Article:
Sputnik / Bolivia
Known as the “Alfort players”, rabbits are known for walking straight on their front legs, with their best tightrope gait. Discovered in 1935, these rabbits have puzzled scientists for decades, and only in 2021 can they explain this behavior. Discovery can be beneficial even to humans.
Bunnies walk only supported on their front legs, in the best acrobatic style. The picture does not belong to the circus but to nature itself and only in 2021, after 85 years, can science explain it.
In fact, not all rabbits jump and run at high speeds with all four legs.
In 1935, French veterinarian Etienne Littard first described the behavior of these rabbits, which have since been known by the French name Sautour Dalfort, meaning Alfort players. Although documented, Leitard was unable to conclusively explain why the rabbits did this.
An explanation emerged in 2021. A group of researchers led by Miguel Carnero of the University of Porto, and Jennifer Villard of the University of Uppsala, were able to show that these rabbits’ gait is linked to a genetic defect that was discovered during an investigation.
The study, published March 25 in the journal PLOS Genetics and cited by Science News, attributes rabbit behavior to a mutation in a gene known as RORB. The result indicates that the mutation in rabbits causes them to “drastically drop” the RORB gene in the spinal cord.
One of the results of the study was that the presence of this gene is necessary for jumping movement, which is the usual way of walking rabbits based on small hops.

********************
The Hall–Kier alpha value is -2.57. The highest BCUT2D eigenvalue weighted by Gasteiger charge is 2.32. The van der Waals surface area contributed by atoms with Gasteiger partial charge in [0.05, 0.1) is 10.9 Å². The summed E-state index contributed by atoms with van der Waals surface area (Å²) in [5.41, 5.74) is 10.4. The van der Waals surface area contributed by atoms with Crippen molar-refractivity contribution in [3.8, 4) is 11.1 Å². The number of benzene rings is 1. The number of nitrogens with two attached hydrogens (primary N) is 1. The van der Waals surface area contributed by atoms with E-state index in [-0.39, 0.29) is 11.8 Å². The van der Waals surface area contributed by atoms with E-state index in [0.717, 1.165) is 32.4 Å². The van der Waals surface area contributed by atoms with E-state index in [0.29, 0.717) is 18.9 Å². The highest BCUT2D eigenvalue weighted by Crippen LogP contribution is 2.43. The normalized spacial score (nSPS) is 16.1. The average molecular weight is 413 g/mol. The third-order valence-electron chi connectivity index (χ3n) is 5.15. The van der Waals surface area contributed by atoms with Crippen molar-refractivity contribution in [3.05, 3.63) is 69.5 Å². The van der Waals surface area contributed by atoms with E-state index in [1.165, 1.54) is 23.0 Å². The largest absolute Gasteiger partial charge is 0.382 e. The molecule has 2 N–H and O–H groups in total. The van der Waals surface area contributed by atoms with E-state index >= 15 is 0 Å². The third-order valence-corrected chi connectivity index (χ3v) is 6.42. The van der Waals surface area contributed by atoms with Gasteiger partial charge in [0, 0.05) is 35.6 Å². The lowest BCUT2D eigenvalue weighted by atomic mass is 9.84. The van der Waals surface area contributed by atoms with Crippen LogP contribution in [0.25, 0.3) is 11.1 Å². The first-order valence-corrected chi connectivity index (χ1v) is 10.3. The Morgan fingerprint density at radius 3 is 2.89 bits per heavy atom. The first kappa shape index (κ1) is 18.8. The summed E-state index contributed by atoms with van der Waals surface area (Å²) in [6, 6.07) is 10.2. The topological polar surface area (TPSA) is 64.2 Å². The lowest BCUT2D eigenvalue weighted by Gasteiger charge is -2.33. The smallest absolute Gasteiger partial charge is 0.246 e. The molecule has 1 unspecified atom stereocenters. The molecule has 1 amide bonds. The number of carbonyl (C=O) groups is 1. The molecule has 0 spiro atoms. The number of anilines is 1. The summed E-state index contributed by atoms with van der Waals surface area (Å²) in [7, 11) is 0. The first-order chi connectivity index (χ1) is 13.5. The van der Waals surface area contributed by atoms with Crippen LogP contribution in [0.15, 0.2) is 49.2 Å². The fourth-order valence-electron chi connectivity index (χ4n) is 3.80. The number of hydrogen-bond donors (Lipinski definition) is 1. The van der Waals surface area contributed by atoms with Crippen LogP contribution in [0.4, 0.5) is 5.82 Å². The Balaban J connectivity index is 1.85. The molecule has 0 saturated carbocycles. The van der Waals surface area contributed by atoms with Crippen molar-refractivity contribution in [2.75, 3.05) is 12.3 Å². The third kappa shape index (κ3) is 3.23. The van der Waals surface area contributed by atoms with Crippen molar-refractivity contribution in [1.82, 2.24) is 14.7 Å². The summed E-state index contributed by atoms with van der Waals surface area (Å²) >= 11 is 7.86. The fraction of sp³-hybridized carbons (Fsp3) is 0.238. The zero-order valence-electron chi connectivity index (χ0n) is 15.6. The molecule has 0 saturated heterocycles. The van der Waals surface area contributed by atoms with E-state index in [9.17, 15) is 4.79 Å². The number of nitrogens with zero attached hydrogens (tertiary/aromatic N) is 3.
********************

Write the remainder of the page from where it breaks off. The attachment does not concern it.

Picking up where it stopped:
The researchers confirmed this in two experiments: the first with mice, which also began walking on their front legs after a genetic mutation occurred. Then with the rabbits themselves, the rabbits crossed with a genetic defect with others without this condition. By analyzing their young, they found that the mutation had not been found in rabbits that were able to jump.
Lev Anderson, one of the Swedish geneticists involved in the study, explained to Science News that the RORB gene mutation can affect internal nerve cells located in the spinal cord, helping the body coordinate the left and right parts of the body. Rabbits lack RORB proteins in their internal nerves, and they will likely not be able to coordinate what their hind legs are doing, thus losing the ability to jump.
The results of the study are not only conclusive for understanding these particular rabbits, but according to the scientists, they could contribute elements to understanding how all animals, including humans, move that require coordination of their limbs for running.
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